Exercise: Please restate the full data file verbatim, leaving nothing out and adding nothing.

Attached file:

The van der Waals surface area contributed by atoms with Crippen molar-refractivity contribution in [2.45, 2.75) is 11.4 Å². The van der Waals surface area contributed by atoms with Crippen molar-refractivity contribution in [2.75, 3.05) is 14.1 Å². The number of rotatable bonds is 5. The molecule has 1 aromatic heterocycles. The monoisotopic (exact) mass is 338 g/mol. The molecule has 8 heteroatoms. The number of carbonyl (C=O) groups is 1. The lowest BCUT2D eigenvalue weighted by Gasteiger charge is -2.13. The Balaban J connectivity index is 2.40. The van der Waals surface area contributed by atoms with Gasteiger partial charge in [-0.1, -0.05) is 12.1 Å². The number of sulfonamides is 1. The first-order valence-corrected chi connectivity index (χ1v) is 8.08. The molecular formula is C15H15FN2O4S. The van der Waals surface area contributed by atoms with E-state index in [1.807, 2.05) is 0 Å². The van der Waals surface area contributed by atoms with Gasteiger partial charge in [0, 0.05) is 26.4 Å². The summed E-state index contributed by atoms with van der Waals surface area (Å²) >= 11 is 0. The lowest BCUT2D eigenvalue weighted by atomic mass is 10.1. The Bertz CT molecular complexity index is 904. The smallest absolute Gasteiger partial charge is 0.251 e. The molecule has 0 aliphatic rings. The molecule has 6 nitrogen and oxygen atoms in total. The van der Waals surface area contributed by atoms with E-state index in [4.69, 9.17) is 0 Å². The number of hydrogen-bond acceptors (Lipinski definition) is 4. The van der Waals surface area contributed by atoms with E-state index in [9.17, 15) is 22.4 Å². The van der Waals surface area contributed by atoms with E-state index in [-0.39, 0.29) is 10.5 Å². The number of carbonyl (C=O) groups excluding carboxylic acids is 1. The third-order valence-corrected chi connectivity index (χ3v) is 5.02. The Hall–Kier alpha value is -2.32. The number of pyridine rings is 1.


The van der Waals surface area contributed by atoms with Crippen molar-refractivity contribution in [2.45, 2.75) is 11.4 Å². The van der Waals surface area contributed by atoms with Crippen molar-refractivity contribution in [2.75, 3.05) is 14.1 Å². The number of rotatable bonds is 5. The molecule has 1 aromatic heterocycles. The monoisotopic (exact) mass is 338 g/mol. The molecule has 8 heteroatoms. The number of carbonyl (C=O) groups is 1. The lowest BCUT2D eigenvalue weighted by Gasteiger charge is -2.13. The Balaban J connectivity index is 2.40. The van der Waals surface area contributed by atoms with Gasteiger partial charge in [-0.1, -0.05) is 12.1 Å². The number of sulfonamides is 1. The first-order valence-corrected chi connectivity index (χ1v) is 8.08. The molecular formula is C15H15FN2O4S. The van der Waals surface area contributed by atoms with E-state index in [1.807, 2.05) is 0 Å². The van der Waals surface area contributed by atoms with Gasteiger partial charge in [0, 0.05) is 26.4 Å². The summed E-state index contributed by atoms with van der Waals surface area (Å²) >= 11 is 0. The lowest BCUT2D eigenvalue weighted by atomic mass is 10.1. The Bertz CT molecular complexity index is 904. The smallest absolute Gasteiger partial charge is 0.251 e. The molecule has 0 aliphatic rings. The molecule has 6 nitrogen and oxygen atoms in total. The van der Waals surface area contributed by atoms with E-state index in [4.69, 9.17) is 0 Å². The number of hydrogen-bond acceptors (Lipinski definition) is 4. The van der Waals surface area contributed by atoms with E-state index in [9.17, 15) is 22.4 Å². The van der Waals surface area contributed by atoms with E-state index in [-0.39, 0.29) is 10.5 Å². The number of carbonyl (C=O) groups excluding carboxylic acids is 1. The third-order valence-corrected chi connectivity index (χ3v) is 5.02. The Hall–Kier alpha value is -2.32. The number of pyridine rings is 1.